Chapter 1: Introduction Up Main page Chapter 3: Your First InterWorx Plugin 

2 Getting the Lay of the Land

2.1 Basic Requirements

Plugin developers should have some experience with the PHP programming language and at a minimum a basic understanding of object-oriented programming.

2.2 NodeWorx vs SiteWorx

  • NodeWorx is the server level control panel interface, accessible via http://yourserver.tld:2443/nodeworx . It provides server-level controls for managing SiteWorx accounts, reseller accounts, system services, backups and restoring, and clustering, as well as system-level IP management, distribution, and much more.
  • SiteWorx is the website level control panel interface, accessible via http://yoursite.tld:2443/siteworx . It provides tools for maintaining domain-level users, IPs, e-mail accounts, MySQL databases, statistics analysis, backups, an interface for uploading and downloading files to and from your web space, among other services.

2.3 Controllers and Actions

  • A controller is a part of programming architecture that houses the actions for a particular segment of an application. The controller actions allow the user to modify the interface and output as needed. Each controller generally corresponds to a “page” in the control panel.
  • An action is a thing that can be performed. Some actions change things, some actions query data.
  • The default action for a controller is called the indexAction. This action is executed when the controller is loaded without any other actions being called. It is the action that generally displays the default content for the controller or page, if applicable.
  • Commit actions are those that perform a measurable, concrete change to the system. As opposed to actions that simply query information or list data, commit actions are typically used to add, edit, or delete data records at a user’s request. Commit actions with forms require clear and concise function comments, with the following format:
    Figure 2.1 ~iworx/plugins/cloudflare/Ctrl/SW/Cloudflare.php
    1/**
    2 * Enable Cloudflare for a subdomain.
    3 *
    4 * @param Form_SW_Cloudflare_Enable $Form
    5 */
    6public function enableCommitAction( Form_SW_Cloudflare_Enable $Form ) {
    
  • Plugins can hook into existing Controller Actions, or establish new Controllers and Actions.
  • Plugins can also take advantage of existing InterWorx actions.

2.4 Menus

NodeWorx and SiteWorx each have menus that are used to navigate through their respective interfaces. There are two types of “menu styles”, known as the “big” and “small” menu styles. The big menu style displays the menu as a full page set of icons when the user logs in. The small menu style displays the menu on the left hand side of the interface. Plugins can interact with the menu, and any change made will automatically be reflected in either menu style.
Plugins interact with the menus by defining updateSiteworxMenu() or updateNodeworxMenu() functions in the Plugin Class file (see below).
figure images/plugins/small-menu-style.png
Figure 2.2 Small Menu Style Example

figure images/plugins/big-menu-style.png
Figure 2.3 Big Menu Style Example

2.5 Templates

Plugin templates are view components responsible for the elements displayed to the user. Managed by the plugin controllers, templates are where visual elements are defined and laid out.

Via the controller actions, developers can modify the template output (and thereby the view) to reflect state changes in the plugin data.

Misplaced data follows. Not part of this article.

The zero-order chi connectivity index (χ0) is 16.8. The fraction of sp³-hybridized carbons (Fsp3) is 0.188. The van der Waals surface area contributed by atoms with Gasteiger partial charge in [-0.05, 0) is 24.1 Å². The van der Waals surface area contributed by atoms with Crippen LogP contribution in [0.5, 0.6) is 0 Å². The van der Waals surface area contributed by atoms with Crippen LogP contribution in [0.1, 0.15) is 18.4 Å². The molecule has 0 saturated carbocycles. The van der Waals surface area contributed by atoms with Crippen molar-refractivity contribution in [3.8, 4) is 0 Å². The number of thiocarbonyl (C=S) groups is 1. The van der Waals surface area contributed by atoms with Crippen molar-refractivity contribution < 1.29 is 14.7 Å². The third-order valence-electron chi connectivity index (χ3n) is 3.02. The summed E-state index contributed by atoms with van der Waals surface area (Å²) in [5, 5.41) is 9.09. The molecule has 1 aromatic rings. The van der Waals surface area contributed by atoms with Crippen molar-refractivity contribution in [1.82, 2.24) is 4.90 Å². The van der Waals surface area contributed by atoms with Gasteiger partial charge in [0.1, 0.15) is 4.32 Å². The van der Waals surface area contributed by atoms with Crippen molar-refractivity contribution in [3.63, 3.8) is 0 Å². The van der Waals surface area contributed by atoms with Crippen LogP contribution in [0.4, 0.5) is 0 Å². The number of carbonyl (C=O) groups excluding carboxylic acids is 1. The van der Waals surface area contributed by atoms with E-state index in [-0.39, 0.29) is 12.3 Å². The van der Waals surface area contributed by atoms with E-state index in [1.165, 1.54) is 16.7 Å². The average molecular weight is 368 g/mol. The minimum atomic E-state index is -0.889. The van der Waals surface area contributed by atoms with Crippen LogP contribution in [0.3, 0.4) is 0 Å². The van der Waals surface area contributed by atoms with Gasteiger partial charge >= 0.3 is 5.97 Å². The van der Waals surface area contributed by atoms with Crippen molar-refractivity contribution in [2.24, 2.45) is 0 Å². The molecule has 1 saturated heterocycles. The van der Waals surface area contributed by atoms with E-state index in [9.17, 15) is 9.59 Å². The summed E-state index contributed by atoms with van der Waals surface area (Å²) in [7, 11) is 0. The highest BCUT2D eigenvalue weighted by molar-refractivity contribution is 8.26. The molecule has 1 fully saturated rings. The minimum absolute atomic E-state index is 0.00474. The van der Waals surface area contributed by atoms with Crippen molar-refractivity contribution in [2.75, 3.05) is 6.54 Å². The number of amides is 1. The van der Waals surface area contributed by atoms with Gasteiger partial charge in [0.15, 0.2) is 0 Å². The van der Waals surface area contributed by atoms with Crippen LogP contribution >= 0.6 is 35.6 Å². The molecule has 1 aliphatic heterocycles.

2.6 Files and Directory Structure

  • Required Files
    The required files for a proper plugin structure are few, but each is key to the proper functioning of the plugin:
    • Plugin Directory: ~iworx/plugins/[plugin-name]
      This is the directory where all files relevant to the plugin are stored. Here, ’plugin-name’ should be short, hyphen separated (no spaces or underscores), and lowercase.
    • Plugin INI file: ~iworx/plugins/[plugin-name]/plugin.ini
      The plugin INI contains plugin metadata, such as the version, author, and a brief description.
    • Plugin Class file: ~iworx/plugins/[plugin-name]/Plugin/[PluginName].php
      This is the core of the plugin and contains the majority of its functionality, such as data storage, InterWorx menu updates, and enabling/disabling of the plugin. ’PluginName.php’ should reflect the naming of ’plugin-name’ above, with hyphens removed and each word capitalized.
  • Optional Files
    The following files are optional to the core operation of a plugin, but allow users to further personalize their plugin interface:
    • Plugin NodeWorx Controller file: ~iworx/plugins/[plugin-name]/Ctrl/Nodeworx/[PluginUrl].php
      With this file present, a user will be able to control how the plugin is represented in the NodeWorx interface (if necessary). The naming of this file determines the URL of the controller — in this case we’d find it at /nodeworx/plugin/url.
    • Plugin SiteWorx Controller file: ~iworx/plugins/[plugin-name]/Ctrl/Siteworx/[PluginUrl].php
      Much like above, this file allows for control of the plugin with regards to the SiteWorx interface. The naming of this file determines the URL of the controller — in this case we’d find it at /siteworx/plugin/url.
    • Plugin default template file: ~iworx/plugins/[plugin-name]/templates/default.tpl
      The core template file, this file controls the layout and presentation of the plugin’s output in-browser.
  • Other files can be included as necessary, such as those for input forms, images, payloads, formatters, custom libraries, and data sources. These are more advanced features and described in detail later on.
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